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31 May 2018, 13:13 | Updated: 31 May 2018, 13:47
The number of pupils taking music has fallen by 17 per cent over four years, mirroring a fall in all creative subjects not included in the English Baccalaureate
Numbers released by Ofqual, the government department that oversees qualifications and exams, reveal that the number of students taking Music at GCSE has been in decline for the past four years.
In 2015 the number taking the exam was 43,370. That figure has dropped to just 35,895 for 2018.
Music isn’t included in the English Baccalaureate, a set of core subjects used to measure schools’ performance, which was introduced in 2010.
And Music isn’t the only creative subject to have suffered as a result. Drama, Design and Technology as well as Media/Film/TV studies, none of which are included in the EBacc, have all seen a significant drop in those taking the exam.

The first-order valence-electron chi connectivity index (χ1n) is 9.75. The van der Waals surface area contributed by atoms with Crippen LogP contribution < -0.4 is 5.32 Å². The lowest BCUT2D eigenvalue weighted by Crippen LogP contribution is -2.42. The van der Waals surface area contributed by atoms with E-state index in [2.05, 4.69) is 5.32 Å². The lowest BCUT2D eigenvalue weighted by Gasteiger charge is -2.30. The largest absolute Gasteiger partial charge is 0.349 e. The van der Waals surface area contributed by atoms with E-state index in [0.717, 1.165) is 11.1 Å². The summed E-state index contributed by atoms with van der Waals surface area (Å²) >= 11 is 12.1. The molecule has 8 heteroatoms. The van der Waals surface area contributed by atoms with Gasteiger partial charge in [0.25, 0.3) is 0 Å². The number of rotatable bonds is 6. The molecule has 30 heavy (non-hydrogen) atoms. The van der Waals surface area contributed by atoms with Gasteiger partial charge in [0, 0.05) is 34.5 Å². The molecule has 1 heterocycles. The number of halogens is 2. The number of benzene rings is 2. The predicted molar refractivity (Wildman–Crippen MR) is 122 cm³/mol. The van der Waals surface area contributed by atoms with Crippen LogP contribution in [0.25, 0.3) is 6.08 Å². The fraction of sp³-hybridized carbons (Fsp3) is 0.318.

Overall, the number of those taking arts subjects at GCSE has tumbled by almost 150,000 over the past five years. And of the 27 subjects not included in the EBacc, 26 saw a decline.
The only subject to have seen growth in the past year is Art and Design which saw 3,650 more entries than in 2017.
Sir Simon Rattle, music director of the London Symphony Orchestra, wrote a letter to The Times earlier this month in which he said: “I believe it is essential to the wellbeing and success of our young people that their education prepares them for a future where imagination and creativity are the most important attributes.”
Labour's shadow culture secretary Tom Watson tweeted the letter:
I doff my baton to Sir Simon Rattle for this great letter to The Times. pic.twitter.com/vRtliyx8iI— Tom Watson (@tom_watson) May 30, 2018
The Government, however, has defended the English Baccalaureate. In an article in The Telegraph last month, schools minister Nick Gibb said: “Some see the English Baccalaureate as a threat to cultural education in schools, but we firmly disagree.”
Announcing that the government will spend £150m on music hubs he said: “The government is determined that all children develop artistically because high-quality arts education should not be the preserve of the elite, but the entitlement of every child.”